16 Jan 2010

The Predator Prey Ecology of Vampires and Humans in (Pre-Apocalypse) Sunnyvale, California

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A typical Sunnyvale vampire (Spike) preying on a typical female citizen (Willow).

Brian Dalen Thomas addresses the vexed question of human vampire ecology in the Sunnyvale, California of Joss Wheedon’s Buffy the Vampire Slayer.


(W)e know from the sign in “Lover’s Walk” that the human population of Sunnydale is 38,500. …

Sunnydale’s human population growth rate is 10% annually, which is certainly at the high end for a budding California community.

A vampire feeds every three days, and encounters about one hundred potential victims in the course of a day, meaning that 1 out of every 300 encounters involves a little refreshment.

An individual vampire sires a victim every other year, or once per 240 feedings.

Buffy and her Slayerettes, busy little beavers that they are, annually stake about 1/3 of the vampires plaguing Sunnydale.

Vampires are flocking to Sunnydale, since the Hellmouth is the underwordly equivalent of Silicon Valley, and the demon labor market is just too good to be true. Thus, we’ll assume a yearly migration rate of about 10%, or the same as for the humans.

A Model

What follows is based on some of the simpler theoretical understandings of predator-prey population dynamics. I’m assuming that human populations are not controlled solely by vampire predation (i.e.- in the absence of vampires, the human population would still eventually be limited by some other factor, like food supply, disease, or access to a well written weekly news magazine. I like The Economist myself, but that’s clearly a digression).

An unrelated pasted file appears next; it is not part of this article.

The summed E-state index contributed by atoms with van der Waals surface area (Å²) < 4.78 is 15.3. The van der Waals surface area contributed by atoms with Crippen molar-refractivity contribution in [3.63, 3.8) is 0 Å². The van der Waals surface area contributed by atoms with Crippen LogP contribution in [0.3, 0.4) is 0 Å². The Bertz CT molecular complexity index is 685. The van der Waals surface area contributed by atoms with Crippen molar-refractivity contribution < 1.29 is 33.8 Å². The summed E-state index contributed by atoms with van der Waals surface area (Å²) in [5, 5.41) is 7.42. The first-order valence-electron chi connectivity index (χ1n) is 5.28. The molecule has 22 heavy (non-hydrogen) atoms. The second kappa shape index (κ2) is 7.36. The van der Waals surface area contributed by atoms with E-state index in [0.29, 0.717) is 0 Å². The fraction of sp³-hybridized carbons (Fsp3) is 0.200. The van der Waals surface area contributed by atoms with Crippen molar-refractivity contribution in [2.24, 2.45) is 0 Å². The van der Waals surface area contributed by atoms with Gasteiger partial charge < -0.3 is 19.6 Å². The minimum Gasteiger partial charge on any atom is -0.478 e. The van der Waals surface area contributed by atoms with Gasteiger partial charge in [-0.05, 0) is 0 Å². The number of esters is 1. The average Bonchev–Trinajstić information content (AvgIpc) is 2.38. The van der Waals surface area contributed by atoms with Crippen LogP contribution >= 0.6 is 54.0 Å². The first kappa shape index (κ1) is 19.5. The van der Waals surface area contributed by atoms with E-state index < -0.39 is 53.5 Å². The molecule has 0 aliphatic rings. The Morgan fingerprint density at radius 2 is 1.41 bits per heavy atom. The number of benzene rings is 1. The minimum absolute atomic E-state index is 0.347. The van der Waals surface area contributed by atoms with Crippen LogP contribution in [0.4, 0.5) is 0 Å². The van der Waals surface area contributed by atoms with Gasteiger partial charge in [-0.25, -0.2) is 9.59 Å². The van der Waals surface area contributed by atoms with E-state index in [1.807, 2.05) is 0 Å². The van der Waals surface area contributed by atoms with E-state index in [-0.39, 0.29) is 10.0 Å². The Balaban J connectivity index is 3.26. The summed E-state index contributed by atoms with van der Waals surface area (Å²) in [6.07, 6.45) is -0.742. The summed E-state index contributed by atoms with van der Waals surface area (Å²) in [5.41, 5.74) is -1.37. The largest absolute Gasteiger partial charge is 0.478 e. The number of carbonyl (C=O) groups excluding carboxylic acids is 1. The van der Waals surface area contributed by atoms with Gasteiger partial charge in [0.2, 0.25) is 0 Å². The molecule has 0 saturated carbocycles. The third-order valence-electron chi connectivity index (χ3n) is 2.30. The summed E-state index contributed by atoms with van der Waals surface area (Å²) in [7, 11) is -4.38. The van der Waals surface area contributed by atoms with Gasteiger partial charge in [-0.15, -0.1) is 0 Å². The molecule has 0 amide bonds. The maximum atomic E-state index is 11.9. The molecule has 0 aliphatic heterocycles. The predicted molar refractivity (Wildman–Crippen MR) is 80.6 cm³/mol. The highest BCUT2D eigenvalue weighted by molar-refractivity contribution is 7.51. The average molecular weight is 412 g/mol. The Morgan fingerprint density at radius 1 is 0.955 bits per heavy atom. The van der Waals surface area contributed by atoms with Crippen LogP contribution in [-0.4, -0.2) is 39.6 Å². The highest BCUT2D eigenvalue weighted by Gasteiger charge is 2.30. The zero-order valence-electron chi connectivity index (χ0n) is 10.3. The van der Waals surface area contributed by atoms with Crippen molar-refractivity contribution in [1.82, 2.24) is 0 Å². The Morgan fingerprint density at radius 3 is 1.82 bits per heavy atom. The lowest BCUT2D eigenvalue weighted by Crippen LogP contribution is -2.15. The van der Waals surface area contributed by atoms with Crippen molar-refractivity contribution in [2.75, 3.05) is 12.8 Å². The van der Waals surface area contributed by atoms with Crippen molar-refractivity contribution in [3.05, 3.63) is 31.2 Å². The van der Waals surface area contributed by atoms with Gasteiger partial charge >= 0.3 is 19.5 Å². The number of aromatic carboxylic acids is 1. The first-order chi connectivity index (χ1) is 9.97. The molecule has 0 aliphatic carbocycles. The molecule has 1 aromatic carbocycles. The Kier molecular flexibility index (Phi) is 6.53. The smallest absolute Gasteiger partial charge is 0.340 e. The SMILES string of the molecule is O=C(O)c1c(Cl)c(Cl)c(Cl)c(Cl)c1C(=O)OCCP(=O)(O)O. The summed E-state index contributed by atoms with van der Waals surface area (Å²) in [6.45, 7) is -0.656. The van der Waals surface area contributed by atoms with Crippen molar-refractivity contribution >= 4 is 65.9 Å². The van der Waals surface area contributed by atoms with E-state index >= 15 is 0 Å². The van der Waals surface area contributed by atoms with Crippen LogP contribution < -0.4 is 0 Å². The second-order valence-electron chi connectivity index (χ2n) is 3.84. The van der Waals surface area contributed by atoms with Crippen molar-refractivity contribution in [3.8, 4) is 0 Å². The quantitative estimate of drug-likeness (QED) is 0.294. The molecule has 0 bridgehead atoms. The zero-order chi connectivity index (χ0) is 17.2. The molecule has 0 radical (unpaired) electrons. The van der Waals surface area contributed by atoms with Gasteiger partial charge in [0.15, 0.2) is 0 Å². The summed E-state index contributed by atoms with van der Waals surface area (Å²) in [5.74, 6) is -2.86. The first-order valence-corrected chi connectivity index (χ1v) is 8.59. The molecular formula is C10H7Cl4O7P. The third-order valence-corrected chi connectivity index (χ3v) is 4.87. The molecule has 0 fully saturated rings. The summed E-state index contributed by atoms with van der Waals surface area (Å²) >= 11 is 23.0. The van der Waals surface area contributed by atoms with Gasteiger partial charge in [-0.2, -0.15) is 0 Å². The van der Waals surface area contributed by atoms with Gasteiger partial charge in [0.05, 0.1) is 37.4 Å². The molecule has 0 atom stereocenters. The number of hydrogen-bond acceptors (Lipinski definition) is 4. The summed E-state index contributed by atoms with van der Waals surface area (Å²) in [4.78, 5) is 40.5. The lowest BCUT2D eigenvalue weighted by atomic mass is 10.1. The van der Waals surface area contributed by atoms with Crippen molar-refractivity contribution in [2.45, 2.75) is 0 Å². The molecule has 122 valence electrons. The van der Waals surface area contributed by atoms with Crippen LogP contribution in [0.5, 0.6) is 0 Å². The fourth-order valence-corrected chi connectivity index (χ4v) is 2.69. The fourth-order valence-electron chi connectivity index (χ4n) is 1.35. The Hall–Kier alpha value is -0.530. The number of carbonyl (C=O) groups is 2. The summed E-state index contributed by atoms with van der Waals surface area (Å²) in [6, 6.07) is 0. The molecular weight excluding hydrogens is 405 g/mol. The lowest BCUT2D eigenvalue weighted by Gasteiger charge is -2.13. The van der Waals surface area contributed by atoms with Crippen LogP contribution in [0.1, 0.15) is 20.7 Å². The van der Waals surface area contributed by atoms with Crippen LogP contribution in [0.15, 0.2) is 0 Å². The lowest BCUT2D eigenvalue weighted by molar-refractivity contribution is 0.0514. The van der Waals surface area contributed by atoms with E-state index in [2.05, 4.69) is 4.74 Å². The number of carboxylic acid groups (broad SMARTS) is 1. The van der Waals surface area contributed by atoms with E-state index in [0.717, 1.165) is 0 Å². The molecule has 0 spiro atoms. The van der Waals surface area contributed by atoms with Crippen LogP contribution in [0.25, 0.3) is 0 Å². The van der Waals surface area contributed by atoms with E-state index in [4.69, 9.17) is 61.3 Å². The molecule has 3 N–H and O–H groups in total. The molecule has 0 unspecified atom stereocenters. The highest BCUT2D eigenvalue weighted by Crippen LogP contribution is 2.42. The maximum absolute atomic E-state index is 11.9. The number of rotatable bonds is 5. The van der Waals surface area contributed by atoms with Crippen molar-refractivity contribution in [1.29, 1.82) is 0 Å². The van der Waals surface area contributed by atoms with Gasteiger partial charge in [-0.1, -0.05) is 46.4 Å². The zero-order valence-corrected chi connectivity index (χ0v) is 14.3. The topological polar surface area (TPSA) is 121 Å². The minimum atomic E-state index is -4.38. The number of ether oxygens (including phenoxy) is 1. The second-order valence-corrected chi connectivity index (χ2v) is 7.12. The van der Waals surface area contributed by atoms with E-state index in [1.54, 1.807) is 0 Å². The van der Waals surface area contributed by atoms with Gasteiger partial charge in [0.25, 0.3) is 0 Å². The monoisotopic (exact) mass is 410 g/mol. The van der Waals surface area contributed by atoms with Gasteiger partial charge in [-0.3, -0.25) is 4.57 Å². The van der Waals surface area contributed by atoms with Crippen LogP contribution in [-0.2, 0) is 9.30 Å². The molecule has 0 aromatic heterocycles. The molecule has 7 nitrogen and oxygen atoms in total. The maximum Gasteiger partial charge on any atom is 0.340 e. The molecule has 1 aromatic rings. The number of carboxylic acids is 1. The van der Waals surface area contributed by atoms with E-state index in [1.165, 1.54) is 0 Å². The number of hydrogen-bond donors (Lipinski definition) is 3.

If we let H stand for the size of the human population and V stand for the size of the vampire population, then we can represent the changes in each population over time with a pair of differential equations:

dH/dt = rH (K-H)/K -aHV

dv/dT = baHV + mV – sV

where r is the intrinsic growth rate of the human population, incorporating natural rates of both birth and death as well as immigration

K is the human carrying capacity of the habitat in question

a is a coefficient that relates the number of human-vampire encounters to the number of actual feedings

b is the proportion of feedings in which the vampire sires the victim (i.e.- this is the vampire birth rate)

m is the net rate of vampire migration into Sunnydale

s is the rate at which the Scoobies stake vampires (assumed to be the only important source of vampire deaths).

The following graph shows human population sizes on the horizontal axis and vampire population sizes on the vertical axis. Each line represents a trajectory through time (the tail of each line, scattered around the outer edge of the figure, shows the “initial population size” where we started the model in motion). Any point on a line represents a combination of human and vampire population sizes – a step, if you will, in that beautiful dance between Buffy and the Minions of Evil. Notice that wherever we “start” the trajectories, they all spiral in towards our equilibrium state, indicated in the center by an

Hat tip to Robert M. Breedlove.

One Feedback on "The Predator Prey Ecology of Vampires and Humans in (Pre-Apocalypse) Sunnyvale, California"

Robert M Breedlove

Thanks for the hat tip. I thought it would amuse.


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